They kept him in for two nights this time. After the first night he had shown signs of improvement, but they wanted to do more tests, and I assume, for him to stabilise somewhat.

The wait was agonising.

I spend a lot of time in this house by myself. Tess has her own life, which gives me plenty of space to work on my projects. Well, I say alone, I have Dante to keep me company. When I break for a coffee or snack, without fail, he’s there at the fridge with his ears to attention in the hope that I’ll provide the service of retrieving something for him. When I’m sitting to read or watching a movie, I hear the soothing sound of him grazing away or digging at the hay in his litter tray. When the world is silent and still, he makes tiny grunt squeaks as he struggles to clean himself in those hard-to-reach places.

The second night, Tess left me at home by myself. I could not work; I could not sleep. The house was silent. I saw furry grey-brown ghosts at the corner of my vision as conditioned impulses in my brain told me that there should be a little furry thing under the stair or by the kitchen table. On more than one occasion, I caught myself starting to talk to him before remembering he was not here with me.

. . .

We got him home on Sunday, along with a medicine regimen for the following two days, and he was highly stressed. When I got him out of his box, he just sat and shivered so we let him rest. He had never been away from home for that long. When he had rested, however, the first thing he did was eat.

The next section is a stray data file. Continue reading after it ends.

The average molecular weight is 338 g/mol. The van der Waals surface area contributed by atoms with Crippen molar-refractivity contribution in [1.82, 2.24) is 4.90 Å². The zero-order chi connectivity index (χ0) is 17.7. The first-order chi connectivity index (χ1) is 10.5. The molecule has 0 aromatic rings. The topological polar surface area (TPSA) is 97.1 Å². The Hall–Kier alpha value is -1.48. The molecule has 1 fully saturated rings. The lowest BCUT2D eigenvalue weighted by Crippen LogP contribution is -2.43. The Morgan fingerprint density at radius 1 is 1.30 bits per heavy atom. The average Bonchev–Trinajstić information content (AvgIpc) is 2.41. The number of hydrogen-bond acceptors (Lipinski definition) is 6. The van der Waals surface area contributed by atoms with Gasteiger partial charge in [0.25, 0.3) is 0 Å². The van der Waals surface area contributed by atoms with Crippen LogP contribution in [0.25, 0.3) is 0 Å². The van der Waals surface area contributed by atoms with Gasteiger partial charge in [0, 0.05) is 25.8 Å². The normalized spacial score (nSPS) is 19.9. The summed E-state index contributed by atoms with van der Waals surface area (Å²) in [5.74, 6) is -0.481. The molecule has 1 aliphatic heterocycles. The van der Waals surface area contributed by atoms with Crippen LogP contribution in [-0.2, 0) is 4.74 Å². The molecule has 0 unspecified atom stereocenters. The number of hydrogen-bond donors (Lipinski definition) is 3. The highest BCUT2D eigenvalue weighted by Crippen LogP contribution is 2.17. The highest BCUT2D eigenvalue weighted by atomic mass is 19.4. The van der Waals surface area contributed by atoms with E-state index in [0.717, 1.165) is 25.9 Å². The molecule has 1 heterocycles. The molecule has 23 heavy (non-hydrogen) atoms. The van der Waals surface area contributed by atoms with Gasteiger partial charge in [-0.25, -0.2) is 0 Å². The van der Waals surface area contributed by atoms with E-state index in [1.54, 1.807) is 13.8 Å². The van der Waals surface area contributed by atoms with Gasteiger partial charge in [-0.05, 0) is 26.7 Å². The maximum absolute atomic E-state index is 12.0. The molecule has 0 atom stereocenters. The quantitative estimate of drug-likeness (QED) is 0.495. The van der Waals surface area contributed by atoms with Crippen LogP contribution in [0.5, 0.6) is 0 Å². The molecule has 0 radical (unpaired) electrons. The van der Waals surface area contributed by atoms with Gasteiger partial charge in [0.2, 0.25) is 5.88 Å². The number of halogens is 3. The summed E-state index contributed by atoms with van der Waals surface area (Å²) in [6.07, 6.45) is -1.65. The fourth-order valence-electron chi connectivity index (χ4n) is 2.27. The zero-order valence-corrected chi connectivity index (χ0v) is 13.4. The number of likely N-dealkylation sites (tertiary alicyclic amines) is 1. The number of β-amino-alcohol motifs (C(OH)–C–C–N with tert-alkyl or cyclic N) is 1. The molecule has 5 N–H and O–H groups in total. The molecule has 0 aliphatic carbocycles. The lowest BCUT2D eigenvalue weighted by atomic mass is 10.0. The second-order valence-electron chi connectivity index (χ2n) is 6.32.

He ate and he ate.

The next two days were a routine of administering medicine, ensuring he was continuing to eat, and checking that he was getting enough liquids. We got through the regimen, and I’m pleased to tell you that he’s back to health once more. He eats, poops, and does all the things a functioning bunny should do, but we’re not in the clear just yet. Tests for kidney issues were inconclusive. Another visit in two weeks for more tests to confirm.

Dante is home now, and it is good, but we cannot continue to jumpstart the little guy every time his battery gets low. There comes a point where the law of diminishing returns kicks in—and if your loved one spends more time on pain medication than not, I am sorry to say that it is better for them to just let them go.

I will be okay. I’ve done this before. It’s going to suck when it happens—whether he’s here with me or at Tess’s new home–and it will hurt. I will cry and question why, cursing the gods with all my fury.

He’s had a good life. He is having a good life. When his time comes, it will be the right time.

Momma said like the rain (This, too, shall pass). Like a kidney stone (This, too, shall pass). It’s just a broken heart, son. This pain will pass away.

—Momma Sed, Puscifer

2 Comments

  1. Beautifully written and my heart goes out to you. I know when Bart passed on I was completely inconsolable. I do still talk to him – just to seek his advise,

    1. Thanks Dad. I remember that and I remember Bart. He was one of a kind. I have tried asking Dante for advice, but all he ever comes up with is “more strawberry tops”.